Does Having a Vehicle Count Against You When Applying for Food Stamps?

Does Having a Vehicle Count Against You When Applying for Food Stamps?
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A typical American household has at least one car, and 64 percent of adults drive daily. At the same time, about 42 million people receive Supplemental Nutritional Assistance Program (SNAP) benefits, or food stamps.

It’s safe to assume that some of the people who own cars will claim SNAP benefits at some point. Therefore, understanding whether your car is considered a resource or not, and to what extent it is, may determine your eligibility for food stamps in your state. That makes it essential for you to understand the SNAP vehicle rules that exist at both the federal and state level. Otherwise, they could work against you during the application process.

Read More​: Pros & Cons of Food Stamps

General Eligibility Criteria for Food Stamps

To understand your state’s SNAP rules, it would be best to first learn about the general eligibility criteria for food stamps and what the resources are. Below are the basic federal requirements for SNAP.

  • Your household’s income before deductions must be at 130 percent ​or below of the federal poverty level.
  • Your countable resources such as bank savings or cash must not exceed​ $2,500. However, the limit increases to ​$3,750​ if at least one household member is 60 or older or has a disability. And retirement account funds, Temporary Assistance for Needy Families (TANF) and Supplemental Security Income (SSI) benefits usually don’t count toward this resource limit. Also, your home and lot are not counted against you.
  • In most states and U.S. territories other than Alaska and Hawaii for households of between one and eight people, you can earn a gross monthly income ranging from ​$1,396 to $4,839​ and still qualify for SNAP. For more people beyond the eight-person limit, your household can earn an additional gross income of ​$492​ per each member and still qualify for food stamps.

SNAP Vehicle Rules

While vehicles may be counted as a resource, they are not considered in the same way as bank savings or cash. In addition, each state determines the extent to which your vehicle is counted as a resource. But there are general federal SNAP guidelines worth considering.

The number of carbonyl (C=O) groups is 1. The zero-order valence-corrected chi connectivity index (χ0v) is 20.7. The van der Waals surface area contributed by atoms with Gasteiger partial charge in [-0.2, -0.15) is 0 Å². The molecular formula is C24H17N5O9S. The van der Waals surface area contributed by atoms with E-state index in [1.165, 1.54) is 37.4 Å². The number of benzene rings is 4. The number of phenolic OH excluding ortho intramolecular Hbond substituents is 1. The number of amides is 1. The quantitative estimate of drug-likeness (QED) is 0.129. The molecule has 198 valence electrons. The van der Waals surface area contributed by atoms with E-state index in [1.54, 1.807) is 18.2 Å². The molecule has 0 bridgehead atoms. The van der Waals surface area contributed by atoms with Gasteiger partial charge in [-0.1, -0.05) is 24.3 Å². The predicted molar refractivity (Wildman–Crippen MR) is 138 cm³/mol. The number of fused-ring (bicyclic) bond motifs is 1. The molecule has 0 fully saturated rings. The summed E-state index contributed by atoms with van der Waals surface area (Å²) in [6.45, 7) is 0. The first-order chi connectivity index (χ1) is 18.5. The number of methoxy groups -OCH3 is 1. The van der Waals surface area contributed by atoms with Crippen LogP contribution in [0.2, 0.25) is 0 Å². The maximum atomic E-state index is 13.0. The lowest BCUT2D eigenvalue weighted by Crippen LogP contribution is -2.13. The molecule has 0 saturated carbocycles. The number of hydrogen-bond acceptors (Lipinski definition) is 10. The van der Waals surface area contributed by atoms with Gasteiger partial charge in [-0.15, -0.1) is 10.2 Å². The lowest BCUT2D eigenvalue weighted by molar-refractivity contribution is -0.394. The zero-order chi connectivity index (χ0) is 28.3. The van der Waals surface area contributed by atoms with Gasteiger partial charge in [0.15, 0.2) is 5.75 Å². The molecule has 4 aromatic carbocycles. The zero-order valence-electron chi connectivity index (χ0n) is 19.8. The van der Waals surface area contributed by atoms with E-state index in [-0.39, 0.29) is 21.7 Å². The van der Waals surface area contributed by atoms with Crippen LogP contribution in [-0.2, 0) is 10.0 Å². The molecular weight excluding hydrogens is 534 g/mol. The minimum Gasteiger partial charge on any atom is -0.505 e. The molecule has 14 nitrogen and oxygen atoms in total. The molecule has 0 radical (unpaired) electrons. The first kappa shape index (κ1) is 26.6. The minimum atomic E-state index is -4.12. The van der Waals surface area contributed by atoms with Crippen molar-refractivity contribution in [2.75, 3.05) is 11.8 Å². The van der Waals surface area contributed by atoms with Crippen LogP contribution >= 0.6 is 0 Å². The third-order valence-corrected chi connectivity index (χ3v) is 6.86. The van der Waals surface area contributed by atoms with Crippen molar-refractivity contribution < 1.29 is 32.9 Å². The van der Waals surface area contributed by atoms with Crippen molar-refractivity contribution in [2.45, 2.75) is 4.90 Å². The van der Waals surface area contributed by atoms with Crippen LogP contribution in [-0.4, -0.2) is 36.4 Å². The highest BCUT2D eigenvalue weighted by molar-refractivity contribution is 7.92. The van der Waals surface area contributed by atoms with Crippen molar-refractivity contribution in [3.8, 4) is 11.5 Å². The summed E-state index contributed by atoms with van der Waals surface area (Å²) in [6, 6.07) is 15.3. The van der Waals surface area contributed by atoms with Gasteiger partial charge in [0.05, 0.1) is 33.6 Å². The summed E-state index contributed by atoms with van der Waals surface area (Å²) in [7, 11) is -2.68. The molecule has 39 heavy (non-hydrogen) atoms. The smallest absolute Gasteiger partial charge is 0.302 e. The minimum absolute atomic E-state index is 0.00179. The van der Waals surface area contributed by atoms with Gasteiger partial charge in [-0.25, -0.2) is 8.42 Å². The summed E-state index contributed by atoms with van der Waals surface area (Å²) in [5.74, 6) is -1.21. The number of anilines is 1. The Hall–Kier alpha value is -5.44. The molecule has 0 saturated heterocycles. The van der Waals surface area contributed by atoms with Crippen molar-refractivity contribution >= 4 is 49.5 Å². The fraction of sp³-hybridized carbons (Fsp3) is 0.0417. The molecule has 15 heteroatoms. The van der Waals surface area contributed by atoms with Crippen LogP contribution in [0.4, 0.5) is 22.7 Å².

Below are some of the rules you should remember.

  • A licensed vehicle is not counted as a resource if you live in it, earn a living with it, use it to transport a household member with a disability and it is required to transport most of your household’s water or fuel. Also, it does not count as a resource if you travel long distances for work with it or it helps you produce an income equal to its fair market value.
  • If the sale value of your licensed vehicle would be less than ​$1,500​, it will not be considered a resource when you apply for food stamps.
  • A non-excluded licensed vehicle can only be counted as a resource if it has a value of over ​$4,650​.
  • Licensed vehicles are also subject to an equity test. If the equity value is more than the fair market value, and both are worth over ​$4,650​, the greater value is considered as a resource. However, one car per household adult is excluded from this test. So are vehicles used by children under 18 years to go to school, training, work or job hunts.

State-Based SNAP Vehicle Rules

While federal guidelines concerning vehicles exist, states get the right to determine to implement them fully, partially or not at all. Therefore, it is essential that you learn what your state’s rules say concerning your vehicle and whether it counts against you when applying for food stamps.

Below are some examples.

  • Currently, ​33 states​ exclude the value of all vehicles from your resource count when you apply for food stamps. But some of those states use the resource criteria for TANF, which is less stringent. Alabama is an excellent example of this. Other states in this category include the District of Columbia, Hawaii and Kansas, among others.
  • Seven states​ exclude the value of one vehicle per adult and apply the federal guidelines to the remainder of the cars in your home during SNAP applications. Arizona is an excellent example of states in this category.
  • Other states set their own vehicle limits on one or more vehicles and apply federal guidelines to other cars in the household beyond their local resource limits. For example, Texas sets a ​$15,000​ fair market value limit on one car. Federal rules apply to other vehicles and their excess value counts toward the state’s ​$5,000​ resource limit. On the other hand, in Wyoming, if a household consists of a married couple, two of their vehicles can be excluded, provided their combined fair market value is ​$12,000​ or less.
  • Alaska excludes one vehicle based on its use. If you use it for transportation to meet your basic needs, it does not count against you. However, the rest of your vehicles are subject to federal SNAP guidelines.

Because different SNAP vehicle rules exist in each state, it would be wise to learn the specifics as they apply to your household first. That way, your food stamp application will have a higher chance of getting approval even when you own a vehicle.